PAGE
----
NEWS
August 27, 2003
THEATER REVIEW It isn't often that the star of a show is not an actor, but in the Colony Theatre Company's presentation of "Toys in the Attic," the buzz was all about the incredible set and props designed by Tom Buderwitz, Chuck Olsen and crew. Lillian Hellman's semi-autobiographical tale sprawls across a homey-looking front porch, and a living room, complete with piano. It's as if a small New Orleans house had fallen smack in the middle of the stage.
NEWS
August 19, 2013
They're colorful, they're enticing and they're extremely convenient for parents who don't want to tote their children's own bulky playthings to Lincoln Park for an hour or two of recreation. But we agree with the city's decision that the dozens of previously owned toys that have been left behind by others for communal use must go . Lincoln Park has attractive permanent playground equipment that provides ample opportunity for children to exercise and have fun. Having installed it, the city has a duty to keep the equipment and the rest of the play area well maintained for the safety of all who use it. While we are sympathetic with adults who enjoy the fact their children and grandchildren can take advantage of the toys that have been discarded in the park by others over the years, we think it is unreasonable to expect the city staff to inspect dozens of used toys on a regular enough basis to guarantee their safety.
NEWS
By By Lauren Hilgers | December 21, 2005
The Colony Theater's Showcamp theater group for youth is putting on its final holiday performances today and Thursday.Waiting in the wings of the Colony Theater on Monday, 13-year-old Lily Miloccaro peered out from inside a bulbous costume. She is the 7-ball in a cast of misfit toys. "It's like a messed-up 8-ball that gives bad advice," she explained. Lily is performing this week in the latest production from "Showcamp", a theater company that hones the talents of Burbank's youngest stars.
FEATURES
December 26, 2009
On Dec. 20, Victory Tabernacle hosted a Toys for Tots service at 10:30 a.m. for the second time. The purpose of this event was to give toys to the underprivileged during Christmastime. This year, the church was blessed to have been able to give out 200 toys during the service and another 200 toys on the Monday after the service. The local church family also provided a free dinner for all of the families with food graciously donated by the local Ralphs. One of the best parts about the service was the presence of three Marines.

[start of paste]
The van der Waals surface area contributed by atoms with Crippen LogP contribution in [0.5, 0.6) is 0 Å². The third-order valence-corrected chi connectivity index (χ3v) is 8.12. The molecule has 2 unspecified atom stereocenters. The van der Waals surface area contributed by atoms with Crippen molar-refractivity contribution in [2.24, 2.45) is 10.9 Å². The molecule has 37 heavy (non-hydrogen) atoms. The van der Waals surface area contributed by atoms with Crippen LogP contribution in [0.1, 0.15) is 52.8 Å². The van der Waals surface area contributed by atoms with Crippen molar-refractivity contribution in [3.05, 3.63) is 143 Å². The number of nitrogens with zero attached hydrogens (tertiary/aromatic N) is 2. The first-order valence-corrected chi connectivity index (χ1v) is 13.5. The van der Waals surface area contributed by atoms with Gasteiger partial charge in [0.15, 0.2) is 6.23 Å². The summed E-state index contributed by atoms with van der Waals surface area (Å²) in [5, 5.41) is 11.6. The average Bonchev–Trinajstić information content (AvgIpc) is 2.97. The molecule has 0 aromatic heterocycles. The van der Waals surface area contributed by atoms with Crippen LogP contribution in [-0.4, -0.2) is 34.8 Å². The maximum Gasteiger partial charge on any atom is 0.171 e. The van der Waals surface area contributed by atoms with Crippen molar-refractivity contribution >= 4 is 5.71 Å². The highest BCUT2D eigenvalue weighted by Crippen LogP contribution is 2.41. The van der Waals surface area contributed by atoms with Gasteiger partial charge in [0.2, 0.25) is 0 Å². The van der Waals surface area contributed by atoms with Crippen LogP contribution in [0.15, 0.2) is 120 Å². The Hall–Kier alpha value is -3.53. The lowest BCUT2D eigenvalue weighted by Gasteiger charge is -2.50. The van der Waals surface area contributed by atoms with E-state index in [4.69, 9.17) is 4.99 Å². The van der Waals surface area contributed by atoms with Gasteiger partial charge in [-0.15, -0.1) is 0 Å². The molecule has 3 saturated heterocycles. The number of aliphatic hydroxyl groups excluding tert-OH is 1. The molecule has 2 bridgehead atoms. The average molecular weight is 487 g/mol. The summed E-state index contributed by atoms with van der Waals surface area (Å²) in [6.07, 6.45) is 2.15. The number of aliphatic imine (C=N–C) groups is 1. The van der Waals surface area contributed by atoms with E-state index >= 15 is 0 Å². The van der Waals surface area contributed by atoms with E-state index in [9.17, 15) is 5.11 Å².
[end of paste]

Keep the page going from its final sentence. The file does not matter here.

ARTICLES BY DATE
NEWS
By Alene Tchekmedyian, alene.tchekmedyian@latimes.com | December 6, 2013
Santa Claus is coming to town on Saturday - rain or shine - for the mayor's annual tree-lighting ceremony, along with a host of other kid-friendly activities in downtown Burbank.  At the event, the Burbank Fire Department will be collecting unwrapped toys and sporting goods for local needy children. The toys will be distributed through the Burbank Temporary Aid Center and the Family Service Agency. “Everything we collect in town stays in town,” said Burbank Fire Capt. Peter Hendrickson, adding that officials will be collecting toys through Christmas Eve. The tree lighting will be held at 6 p.m. in front of City Hall, located at 275 E. Olive Ave. Afterward, a number of activities will be offered, including performances by the Los Angeles Ice Theater and Circus Vargas at the Rink, the temporary ice-skating rink that has taken over the parking lot behind City Hall, city officials said.